Toughie No 1579 by Elkamere
Hints and tips by Kitty
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BD Rating – Difficulty *** – Enjoyment ****
April Fool! Today coming to you in the shape of your most junior blogger. With Dutch in Dutchland I foolishly agreed to attempt a Friday Toughie blog. I wouldn’t even have dreamt of doing such a thing if it wasn’t for the support of my fellow “hinty people” who offered to be lifelines if necessary. I’m very happy that in this instance I didn’t need you but even more happy and grateful that you were there – thank you all.
As I have only very recently started attempting the Toughies regularlyish, I am completely uncalibrated and so the ratings are more a case of “you tell me” and may be altered accordingly.
There seemed to my mind to be a bit of a crime and punishment vibe today. With an abduction, and a 27a entering through a 19d to make off with a 20d. 26a, that hurts! A risky undertaking which may have been 25a. If caught, a good defence will be needed. It’s enough to make you 6a. Will there be 10a to pay?
I have tried as always to be technically correct in the hints. Please do let me know of any errors, omissions or dud explanations.
The definitions are underlined in the clues below. The answers are hidden under the Click me baby! boxes. The exclamation mark is not an imperative – click only if you wish to reveal the answer.
I hope you enjoyed this as much as I did. Do leave a comment telling us how you found it and what you thought.
1a Expert groups sign document, finally being in credit (5,5)
THINK TANKS: An informal word for sign (a contract perhaps) plus the final letter of documenT, all inside credit or recognition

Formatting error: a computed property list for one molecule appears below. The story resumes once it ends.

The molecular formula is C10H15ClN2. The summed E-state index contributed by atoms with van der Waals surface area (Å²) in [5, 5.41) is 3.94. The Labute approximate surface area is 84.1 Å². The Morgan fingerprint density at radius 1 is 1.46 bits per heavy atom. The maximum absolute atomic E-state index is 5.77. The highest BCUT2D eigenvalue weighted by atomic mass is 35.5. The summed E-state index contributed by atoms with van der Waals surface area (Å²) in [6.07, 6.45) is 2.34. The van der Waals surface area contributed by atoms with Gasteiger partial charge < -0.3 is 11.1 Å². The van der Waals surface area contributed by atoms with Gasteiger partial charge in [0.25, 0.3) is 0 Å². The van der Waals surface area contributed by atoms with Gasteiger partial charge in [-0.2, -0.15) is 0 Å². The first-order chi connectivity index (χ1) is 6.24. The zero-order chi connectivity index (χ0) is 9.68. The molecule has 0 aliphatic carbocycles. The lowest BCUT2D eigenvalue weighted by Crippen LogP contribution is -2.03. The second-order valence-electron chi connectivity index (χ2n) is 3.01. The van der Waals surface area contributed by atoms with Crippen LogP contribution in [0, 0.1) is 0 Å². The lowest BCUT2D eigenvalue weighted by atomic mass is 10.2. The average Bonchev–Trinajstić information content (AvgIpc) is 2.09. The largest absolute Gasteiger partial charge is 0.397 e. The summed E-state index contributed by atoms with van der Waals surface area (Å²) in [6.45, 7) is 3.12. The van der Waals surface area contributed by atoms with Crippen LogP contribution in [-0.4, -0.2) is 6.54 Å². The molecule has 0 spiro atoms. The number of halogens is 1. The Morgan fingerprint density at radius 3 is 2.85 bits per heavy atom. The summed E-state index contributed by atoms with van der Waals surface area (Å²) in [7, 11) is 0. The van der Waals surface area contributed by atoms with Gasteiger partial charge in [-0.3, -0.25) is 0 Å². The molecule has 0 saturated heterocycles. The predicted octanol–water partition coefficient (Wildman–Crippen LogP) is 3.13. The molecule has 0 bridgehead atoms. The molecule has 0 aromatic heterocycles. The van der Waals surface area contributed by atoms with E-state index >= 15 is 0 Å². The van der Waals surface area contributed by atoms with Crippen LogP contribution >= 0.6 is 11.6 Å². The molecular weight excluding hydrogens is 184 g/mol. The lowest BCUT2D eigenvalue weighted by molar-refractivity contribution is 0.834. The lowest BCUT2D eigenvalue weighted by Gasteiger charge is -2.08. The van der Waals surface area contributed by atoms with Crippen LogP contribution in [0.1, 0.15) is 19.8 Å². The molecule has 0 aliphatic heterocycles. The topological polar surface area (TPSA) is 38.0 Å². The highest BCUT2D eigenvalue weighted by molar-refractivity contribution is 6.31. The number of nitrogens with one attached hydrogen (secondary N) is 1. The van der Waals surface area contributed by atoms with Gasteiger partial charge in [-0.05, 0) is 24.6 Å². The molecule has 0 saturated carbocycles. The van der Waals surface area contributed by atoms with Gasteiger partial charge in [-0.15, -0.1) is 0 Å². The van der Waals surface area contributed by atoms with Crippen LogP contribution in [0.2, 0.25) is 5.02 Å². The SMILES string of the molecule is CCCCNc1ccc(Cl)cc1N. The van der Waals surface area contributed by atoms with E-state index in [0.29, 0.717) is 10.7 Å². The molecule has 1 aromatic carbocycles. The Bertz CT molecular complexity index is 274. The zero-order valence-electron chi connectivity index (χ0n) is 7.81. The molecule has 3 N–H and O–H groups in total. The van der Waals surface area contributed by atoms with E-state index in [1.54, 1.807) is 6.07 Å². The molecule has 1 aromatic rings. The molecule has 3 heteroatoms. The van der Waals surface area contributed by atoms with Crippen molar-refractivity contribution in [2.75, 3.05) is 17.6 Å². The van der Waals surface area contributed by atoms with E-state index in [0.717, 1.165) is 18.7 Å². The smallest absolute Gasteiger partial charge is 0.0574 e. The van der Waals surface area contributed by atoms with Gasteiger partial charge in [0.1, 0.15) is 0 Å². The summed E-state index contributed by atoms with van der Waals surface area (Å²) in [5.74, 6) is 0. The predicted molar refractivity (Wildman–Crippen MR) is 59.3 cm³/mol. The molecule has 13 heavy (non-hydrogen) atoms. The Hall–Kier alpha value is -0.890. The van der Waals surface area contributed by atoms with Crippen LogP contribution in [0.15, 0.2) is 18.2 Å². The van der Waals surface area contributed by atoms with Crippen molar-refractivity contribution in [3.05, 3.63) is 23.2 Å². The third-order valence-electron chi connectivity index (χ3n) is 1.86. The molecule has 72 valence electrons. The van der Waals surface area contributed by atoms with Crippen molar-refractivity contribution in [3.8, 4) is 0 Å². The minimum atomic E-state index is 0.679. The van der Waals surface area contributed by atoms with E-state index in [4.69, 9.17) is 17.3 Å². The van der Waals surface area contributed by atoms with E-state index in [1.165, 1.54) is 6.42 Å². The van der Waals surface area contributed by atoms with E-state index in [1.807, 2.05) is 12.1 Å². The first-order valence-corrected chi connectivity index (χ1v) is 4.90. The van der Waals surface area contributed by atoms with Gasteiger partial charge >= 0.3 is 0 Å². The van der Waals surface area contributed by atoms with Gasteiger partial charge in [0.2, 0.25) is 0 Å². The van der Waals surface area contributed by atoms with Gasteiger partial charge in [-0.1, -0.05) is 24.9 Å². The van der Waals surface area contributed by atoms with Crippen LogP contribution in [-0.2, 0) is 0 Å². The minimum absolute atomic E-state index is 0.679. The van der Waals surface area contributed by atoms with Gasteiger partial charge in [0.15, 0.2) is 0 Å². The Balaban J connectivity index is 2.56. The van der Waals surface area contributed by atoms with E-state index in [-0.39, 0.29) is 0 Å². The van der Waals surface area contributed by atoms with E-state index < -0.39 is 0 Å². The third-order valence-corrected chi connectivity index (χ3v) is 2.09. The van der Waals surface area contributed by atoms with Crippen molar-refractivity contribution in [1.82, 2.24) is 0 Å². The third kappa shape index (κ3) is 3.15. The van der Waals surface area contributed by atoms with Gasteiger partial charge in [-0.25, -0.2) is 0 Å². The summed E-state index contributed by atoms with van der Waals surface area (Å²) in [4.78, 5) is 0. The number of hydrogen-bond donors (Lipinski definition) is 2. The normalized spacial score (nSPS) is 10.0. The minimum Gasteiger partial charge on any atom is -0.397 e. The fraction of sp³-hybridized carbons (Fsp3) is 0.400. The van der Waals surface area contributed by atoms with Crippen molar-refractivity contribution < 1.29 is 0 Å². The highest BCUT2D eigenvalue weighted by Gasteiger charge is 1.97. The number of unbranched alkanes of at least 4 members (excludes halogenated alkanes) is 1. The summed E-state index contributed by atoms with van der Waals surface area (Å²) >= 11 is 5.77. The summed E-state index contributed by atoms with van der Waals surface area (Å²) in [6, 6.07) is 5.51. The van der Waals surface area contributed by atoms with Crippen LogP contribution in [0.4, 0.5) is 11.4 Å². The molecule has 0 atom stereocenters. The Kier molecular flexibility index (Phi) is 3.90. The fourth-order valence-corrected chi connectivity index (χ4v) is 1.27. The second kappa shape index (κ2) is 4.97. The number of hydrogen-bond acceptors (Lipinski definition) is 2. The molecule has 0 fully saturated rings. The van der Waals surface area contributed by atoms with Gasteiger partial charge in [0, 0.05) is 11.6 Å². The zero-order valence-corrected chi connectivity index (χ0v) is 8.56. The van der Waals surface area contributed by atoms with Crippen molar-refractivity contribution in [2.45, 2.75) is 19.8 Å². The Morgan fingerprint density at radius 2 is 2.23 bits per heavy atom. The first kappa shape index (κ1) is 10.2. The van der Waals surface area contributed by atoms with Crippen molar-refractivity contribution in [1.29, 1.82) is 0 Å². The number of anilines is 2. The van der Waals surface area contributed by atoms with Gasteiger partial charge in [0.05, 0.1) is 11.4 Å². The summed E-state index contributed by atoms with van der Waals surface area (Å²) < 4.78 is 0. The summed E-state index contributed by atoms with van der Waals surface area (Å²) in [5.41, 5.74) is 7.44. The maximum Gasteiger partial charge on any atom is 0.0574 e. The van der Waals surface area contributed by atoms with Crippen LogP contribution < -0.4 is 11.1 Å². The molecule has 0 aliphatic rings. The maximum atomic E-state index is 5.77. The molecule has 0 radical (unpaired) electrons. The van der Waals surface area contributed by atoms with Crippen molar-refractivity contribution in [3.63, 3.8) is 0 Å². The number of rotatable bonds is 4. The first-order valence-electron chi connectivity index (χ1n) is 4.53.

6a Whale gutted, record blubber (4)
WEEP: The outer letters (gutted) of WhalE and then a type of record. This clue wins my nerve-calming award for the year, being first in
9a Fluffed a recording? Edits needed (10)
CORRIGENDA: An anagram (fluffed) of A RECORDING. These are corrections to be made, typically in a book, and a new word for me
10a Awful place that man is going to (4)
HELL: A phrase (2,4) for “that man is going to,” contracted (but leaving out the apostrophe because it’s a crossword)
12a Huge game bird (6)
OSPREY: Take the two letter abbreviation for huge as seen on clothes labels and add game or quarry to find a large raptor who often flies through crosswordland
13a Partners after plaice, battered fish (8)
CAPELINS: A couple of bridge partners after an anagram (battered) of PLAICE. Not fish I’ve knowingly encountered before
15a Pulled off top (12)
ACCOMPLISHED: Two definitions. The first meaning did or achieved (I do apologise for sniggering here) and the second an adjective meaning skilled
18a Over the moon but supported by atmosphere? (7,2,3)
WALKING ON AIR: The literal interpretation of this phrase would imply treading on the atmosphere; figuratively we’re over the moon or on cloud nine. Hey diddle diddle
21a Info that is primarily for opening present (8)
BRIEFING: “That is” and then the first letter (primarily) of For, all inside (opening) present, as a verb
22a Get energy through power (6)
DERIVE: The letter used to symbolise energy inserted into (through) propel or thrust. My last one in – I felt powerless in the face of the vowel checkers until I engaged what was left of my brain
24a Voice of racial tolerance (4)
ALTO: It’s a lurker, the answer spanning the last two words of the clue
25a Hairy bird eating hot dog naughtily (5-3-2)
TOUCH-AND-GO: A bird with a distinctive colourful bill contains (eating) H(ot) and is followed by an anagram (naughtily) of DOG. Another very evocative surface
26a In a fix, curses (4)
DARN: A very mild swear word is also what people used to do to mend socks before we entered the age of the throwaway society